FRANKFURT (Dow Jones)
Utilities are planning to invest billions of euros in the next few years to build new power plants that would add nearly as much generation capacity as the combination of the Netherlands and Belgium had available in 2009, the German main energy lobby group BDEW said Monday.
More than EUR60 billion could be invested to the end of this decade and into the next to build new power plants with a total generation capacity of around 42 gigawatt, said the BDEW--which represents utilities that account for 90% of German electricity and gas sales.
The projects include 84 power plants with at least 20 megawatt output capacity, ranging from coal- and gas-fired plants to renewable energies such as large-scale wind farms.
The comments come after Germany's government last year decided to accelerate its planned exit from nuclear energy following the reactor accidents in Japan. Atomic energy is expected to be replaced by renewable energies and low-carbon fossil-fueled power plants like gas-fired facilities.
Chancellor Angela Merkel's government last year said that Germany will need an additional 10 gigawatt of gas-fired power plants to make up part of the lost nuclear capacity. Gas power plants emit less carbon dioxide and are therefore the government's preferred technology to complement the still volatile and intermittent generation from renewable energies.
"The list [of planned] power plants is an optimistic view of investment developments," said the BDEW's managing director, Hildegard Mueller. "It demonstrates that there are enough projects in the pipeline to replace nuclear energy and complement [intermittent] renewable energies."
However, while the number of projects suggest there will be more than enough electricity supply to offset an accelerated nuclear exit in years to come, many projects may not materialize as utilities are reviewing the economic viability of conventional power plant--especially gas-fired facilities, the BDEW said.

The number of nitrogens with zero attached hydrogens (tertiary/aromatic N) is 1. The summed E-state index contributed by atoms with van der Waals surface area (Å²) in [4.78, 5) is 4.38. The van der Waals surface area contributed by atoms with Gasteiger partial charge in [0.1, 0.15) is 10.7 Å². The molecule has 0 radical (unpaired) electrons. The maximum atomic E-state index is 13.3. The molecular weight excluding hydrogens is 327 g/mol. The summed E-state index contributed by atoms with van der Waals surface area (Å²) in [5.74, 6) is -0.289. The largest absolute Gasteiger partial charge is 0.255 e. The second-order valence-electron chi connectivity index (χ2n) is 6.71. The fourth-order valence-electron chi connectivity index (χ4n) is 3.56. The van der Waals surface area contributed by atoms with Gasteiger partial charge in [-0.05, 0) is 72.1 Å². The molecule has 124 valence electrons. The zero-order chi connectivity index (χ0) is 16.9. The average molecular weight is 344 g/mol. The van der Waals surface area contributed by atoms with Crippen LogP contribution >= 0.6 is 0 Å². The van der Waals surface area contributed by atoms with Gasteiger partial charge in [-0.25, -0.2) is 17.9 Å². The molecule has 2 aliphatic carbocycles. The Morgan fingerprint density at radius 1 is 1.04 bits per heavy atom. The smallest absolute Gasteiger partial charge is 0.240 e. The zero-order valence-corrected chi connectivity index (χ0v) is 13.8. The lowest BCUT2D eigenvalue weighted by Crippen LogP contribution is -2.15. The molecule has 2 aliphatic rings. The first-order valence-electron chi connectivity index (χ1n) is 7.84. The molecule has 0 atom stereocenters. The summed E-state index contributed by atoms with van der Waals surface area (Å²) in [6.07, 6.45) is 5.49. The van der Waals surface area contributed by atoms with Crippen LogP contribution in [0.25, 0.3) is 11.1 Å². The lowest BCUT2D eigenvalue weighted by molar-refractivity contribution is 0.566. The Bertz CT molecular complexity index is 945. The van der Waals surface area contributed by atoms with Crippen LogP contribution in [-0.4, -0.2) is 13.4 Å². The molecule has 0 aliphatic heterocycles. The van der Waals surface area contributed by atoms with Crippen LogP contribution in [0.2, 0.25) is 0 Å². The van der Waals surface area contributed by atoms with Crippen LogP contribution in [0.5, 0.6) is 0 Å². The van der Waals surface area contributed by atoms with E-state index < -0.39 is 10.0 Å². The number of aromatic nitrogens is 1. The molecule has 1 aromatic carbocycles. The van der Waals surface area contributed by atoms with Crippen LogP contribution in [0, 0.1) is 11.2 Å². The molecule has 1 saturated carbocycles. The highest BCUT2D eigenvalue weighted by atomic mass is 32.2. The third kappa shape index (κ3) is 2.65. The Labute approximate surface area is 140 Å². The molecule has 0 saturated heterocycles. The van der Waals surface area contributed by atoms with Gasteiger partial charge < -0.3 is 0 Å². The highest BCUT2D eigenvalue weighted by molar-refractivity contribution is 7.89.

Power plant operators have warned that the rapid expansion of renewable energies--particularly that of photovoltaic solar facilities such as rooftop installations--is steadily reducing the number of hours that fossil-fueled power plants are operating, making them less profitable.
Germany gives preference to electricity produced by renewable energies, with coal and gas-fired power plants only being used when there isn't enough wind and sun power to meet demand.
Additionally, prolonged approval processes, lawsuits from environmentalists and local residents against coal-fired plants and slow progress in connecting offshore wind farms to the power grid are jeopardizing some of the planned projects, it said.
Of the 84 power plants planned by utilities--including coal- and gas-fired plants --69 have already been approved by authorities, said the BDEW.
The list also includes 23 large-scale offshore wind farms and 10 pumped storage hydro power plants, it said. A further 15 projects are still in the planning stage, the BDEW said.
At the end of 2010, Germany had a total generation capacity of around 155 gigawatt. As part of the country's nuclear exit decision last year, however, some 8 gigawatt of nuclear generation capacity was lost.
For the sake of comparison, the Netherlands and Belgium had a combined generation capacity of around 43 gigawatt at the end of 2009, according to statistics published on the website of Europe's electricity industry group Euroelectric, which represents the interests of the pan-European electricity industry.
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